Arjuna Uses and Benefits
Arjuna is best known as one of the foremost Ayurvedic herbs for supporting all areas of heart health. Here are a few of Arjuna's remarkable benefits when it comes to promoting cardiovascular wellness:
- Strong heart function and healthy circulation. Arjuna strengthens and tones the circulatory system, rejuvenates the soft tissues, and promotes the proper function of the heart muscle.
- The healthy flow of blood. Arjuna's properties support the maintenance of healthy cholesterol levels already within the normal range, balanced blood pressure, and proper coagulation in the blood.
- Emotional wellness. Arjuna has also been traditionally used to support the emotional heart, promoting balance for those experiencing grief and sadness. It is said to give courage, strengthen the will, and fortify the heart to accomplish our goals. Furthermore, arjuna has been said to act energetically on the heart chakra, increasing prema bhakti (love and devotion).
Arjuna’s traditional uses and noted benefits extend beyond heart health alone, providing the following areas of support throughout the body:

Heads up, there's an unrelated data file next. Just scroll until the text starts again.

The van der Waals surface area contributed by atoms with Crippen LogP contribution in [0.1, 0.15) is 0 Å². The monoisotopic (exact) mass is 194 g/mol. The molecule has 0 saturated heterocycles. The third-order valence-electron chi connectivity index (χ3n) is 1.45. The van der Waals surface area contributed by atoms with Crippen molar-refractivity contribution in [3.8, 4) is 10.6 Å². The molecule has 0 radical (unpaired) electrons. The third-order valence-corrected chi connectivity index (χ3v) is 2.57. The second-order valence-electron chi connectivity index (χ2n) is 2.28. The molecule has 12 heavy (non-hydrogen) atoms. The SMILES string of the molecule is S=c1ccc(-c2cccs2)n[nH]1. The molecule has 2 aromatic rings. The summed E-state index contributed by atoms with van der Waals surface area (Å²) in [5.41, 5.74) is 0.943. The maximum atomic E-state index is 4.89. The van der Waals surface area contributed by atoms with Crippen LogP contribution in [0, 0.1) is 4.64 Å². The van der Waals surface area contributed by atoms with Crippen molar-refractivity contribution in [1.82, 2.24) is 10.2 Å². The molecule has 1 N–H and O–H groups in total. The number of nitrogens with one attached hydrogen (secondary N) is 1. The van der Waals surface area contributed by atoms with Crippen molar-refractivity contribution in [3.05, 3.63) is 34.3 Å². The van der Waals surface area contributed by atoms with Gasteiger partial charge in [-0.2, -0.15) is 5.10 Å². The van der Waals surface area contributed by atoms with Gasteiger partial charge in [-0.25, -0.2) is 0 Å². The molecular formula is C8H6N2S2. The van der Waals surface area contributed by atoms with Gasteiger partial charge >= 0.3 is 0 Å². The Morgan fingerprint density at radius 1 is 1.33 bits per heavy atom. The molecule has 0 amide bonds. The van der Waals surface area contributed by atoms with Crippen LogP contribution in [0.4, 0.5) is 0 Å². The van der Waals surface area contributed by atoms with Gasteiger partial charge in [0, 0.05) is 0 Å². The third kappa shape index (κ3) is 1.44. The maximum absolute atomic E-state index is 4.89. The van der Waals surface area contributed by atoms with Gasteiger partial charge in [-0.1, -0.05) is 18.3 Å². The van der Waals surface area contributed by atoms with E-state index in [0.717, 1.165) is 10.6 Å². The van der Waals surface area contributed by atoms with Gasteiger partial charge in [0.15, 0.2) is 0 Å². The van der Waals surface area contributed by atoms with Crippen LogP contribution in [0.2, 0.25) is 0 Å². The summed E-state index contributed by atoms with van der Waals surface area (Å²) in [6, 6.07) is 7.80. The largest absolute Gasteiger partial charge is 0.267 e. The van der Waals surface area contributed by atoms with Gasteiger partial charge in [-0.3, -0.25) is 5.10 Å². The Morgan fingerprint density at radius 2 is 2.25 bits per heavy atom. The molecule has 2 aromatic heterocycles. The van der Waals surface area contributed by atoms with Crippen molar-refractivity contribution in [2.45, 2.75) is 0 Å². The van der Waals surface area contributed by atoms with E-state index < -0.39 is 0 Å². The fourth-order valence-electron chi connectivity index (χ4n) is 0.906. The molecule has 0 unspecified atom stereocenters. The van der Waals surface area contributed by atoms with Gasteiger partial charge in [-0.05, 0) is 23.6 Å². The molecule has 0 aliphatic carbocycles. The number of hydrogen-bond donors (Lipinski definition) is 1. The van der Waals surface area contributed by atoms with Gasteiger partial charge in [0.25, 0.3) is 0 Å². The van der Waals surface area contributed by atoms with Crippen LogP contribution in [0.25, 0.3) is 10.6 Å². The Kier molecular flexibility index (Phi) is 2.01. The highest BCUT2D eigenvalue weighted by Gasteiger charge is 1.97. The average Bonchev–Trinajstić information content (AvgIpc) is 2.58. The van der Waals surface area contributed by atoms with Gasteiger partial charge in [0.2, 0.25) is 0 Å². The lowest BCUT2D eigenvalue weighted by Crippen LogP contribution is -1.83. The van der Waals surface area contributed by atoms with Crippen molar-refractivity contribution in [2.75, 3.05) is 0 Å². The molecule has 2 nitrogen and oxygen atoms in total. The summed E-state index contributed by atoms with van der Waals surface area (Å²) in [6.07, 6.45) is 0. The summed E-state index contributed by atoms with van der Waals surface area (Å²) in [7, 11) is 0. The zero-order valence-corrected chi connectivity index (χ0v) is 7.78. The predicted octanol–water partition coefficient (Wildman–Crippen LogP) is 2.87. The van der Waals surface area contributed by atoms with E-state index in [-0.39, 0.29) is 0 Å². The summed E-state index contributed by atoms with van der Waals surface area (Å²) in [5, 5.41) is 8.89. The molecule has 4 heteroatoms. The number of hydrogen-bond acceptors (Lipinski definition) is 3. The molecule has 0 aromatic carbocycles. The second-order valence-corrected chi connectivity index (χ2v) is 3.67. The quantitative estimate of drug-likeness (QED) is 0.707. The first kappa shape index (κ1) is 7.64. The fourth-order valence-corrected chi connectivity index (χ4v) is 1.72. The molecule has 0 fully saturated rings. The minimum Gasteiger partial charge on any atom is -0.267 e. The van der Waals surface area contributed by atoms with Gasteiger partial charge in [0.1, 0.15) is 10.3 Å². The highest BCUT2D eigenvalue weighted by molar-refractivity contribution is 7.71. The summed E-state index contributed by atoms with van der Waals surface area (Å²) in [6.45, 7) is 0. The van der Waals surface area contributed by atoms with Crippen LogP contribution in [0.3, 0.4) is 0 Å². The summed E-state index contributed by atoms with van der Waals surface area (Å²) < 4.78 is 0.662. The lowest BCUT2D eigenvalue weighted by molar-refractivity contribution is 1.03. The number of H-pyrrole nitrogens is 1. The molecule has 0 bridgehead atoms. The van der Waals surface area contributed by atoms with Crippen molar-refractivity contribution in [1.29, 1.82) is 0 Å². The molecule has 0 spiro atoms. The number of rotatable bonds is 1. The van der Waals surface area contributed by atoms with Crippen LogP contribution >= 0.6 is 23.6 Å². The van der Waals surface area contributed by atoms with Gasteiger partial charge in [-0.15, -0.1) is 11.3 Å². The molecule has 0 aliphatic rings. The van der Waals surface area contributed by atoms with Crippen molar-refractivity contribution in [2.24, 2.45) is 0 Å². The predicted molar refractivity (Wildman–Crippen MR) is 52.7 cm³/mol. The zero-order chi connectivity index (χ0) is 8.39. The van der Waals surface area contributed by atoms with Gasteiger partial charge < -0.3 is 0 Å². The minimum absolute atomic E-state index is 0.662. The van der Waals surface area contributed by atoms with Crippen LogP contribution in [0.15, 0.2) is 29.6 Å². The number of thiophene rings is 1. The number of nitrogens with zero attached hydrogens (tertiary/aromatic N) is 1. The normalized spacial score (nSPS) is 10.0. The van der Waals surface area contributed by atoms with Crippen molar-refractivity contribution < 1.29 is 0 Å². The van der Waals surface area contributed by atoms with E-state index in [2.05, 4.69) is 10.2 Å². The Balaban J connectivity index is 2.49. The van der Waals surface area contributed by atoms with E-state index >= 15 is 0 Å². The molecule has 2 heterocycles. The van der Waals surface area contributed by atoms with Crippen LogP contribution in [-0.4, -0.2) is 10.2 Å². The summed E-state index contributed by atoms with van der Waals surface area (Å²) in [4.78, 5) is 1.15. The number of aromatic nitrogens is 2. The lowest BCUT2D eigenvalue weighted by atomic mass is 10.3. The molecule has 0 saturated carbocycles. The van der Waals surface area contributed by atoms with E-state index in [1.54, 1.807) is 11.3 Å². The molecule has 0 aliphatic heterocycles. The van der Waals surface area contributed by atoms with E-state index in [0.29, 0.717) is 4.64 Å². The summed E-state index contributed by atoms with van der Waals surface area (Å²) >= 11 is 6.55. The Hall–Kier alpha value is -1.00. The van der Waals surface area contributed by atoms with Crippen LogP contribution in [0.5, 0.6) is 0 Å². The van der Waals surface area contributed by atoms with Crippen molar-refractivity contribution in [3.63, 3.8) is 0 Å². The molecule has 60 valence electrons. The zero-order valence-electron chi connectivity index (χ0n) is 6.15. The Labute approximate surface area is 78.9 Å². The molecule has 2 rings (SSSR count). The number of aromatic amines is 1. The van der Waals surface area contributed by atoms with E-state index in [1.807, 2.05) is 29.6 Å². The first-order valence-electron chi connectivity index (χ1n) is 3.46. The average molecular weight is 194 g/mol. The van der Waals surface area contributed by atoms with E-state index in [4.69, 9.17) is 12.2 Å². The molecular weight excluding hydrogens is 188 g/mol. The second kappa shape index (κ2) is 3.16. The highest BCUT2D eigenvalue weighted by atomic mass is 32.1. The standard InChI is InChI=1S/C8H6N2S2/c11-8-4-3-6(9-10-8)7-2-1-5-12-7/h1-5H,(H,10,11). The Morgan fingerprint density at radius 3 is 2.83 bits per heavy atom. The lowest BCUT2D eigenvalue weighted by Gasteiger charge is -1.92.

- Balanced lungs. With its affinity for the chest, arjuna can balance excess kapha and pitta in the lungs for clear, calm breathing.
- Healthy liver and skin. Arjuna helps reduce excess pitta in the liver and skin, supporting proper liver function and a healthy, clear complexion.
- Comfortable digestion. When taken as a tea, arjuna has been used to support healthy digestion.
- Healthy reproductive tissues. Arjuna’s astringency can support healthy and balanced reproductive tissue, known in Ayurveda as Shukra dhatu.
Arjuna in Ayurveda
Ayurveda’s understanding of arjuna’s qualities matches beautifully with the way in which arjuna supports the physiology.
Looking at its benefits, it may be no surprise to learn that Ayurveda considers arjuna to be tridoshic. It is especially balancing to both pitta and kapha, and it can provoke vata if used in excess.
Arjuna also works in a number of dhatus, or tissue layers, including rasa (plasma), rakta (blood), asthi (bone), and shukra (reproductive), as well as two srotas, or channels—the circulatory and reproductive channels.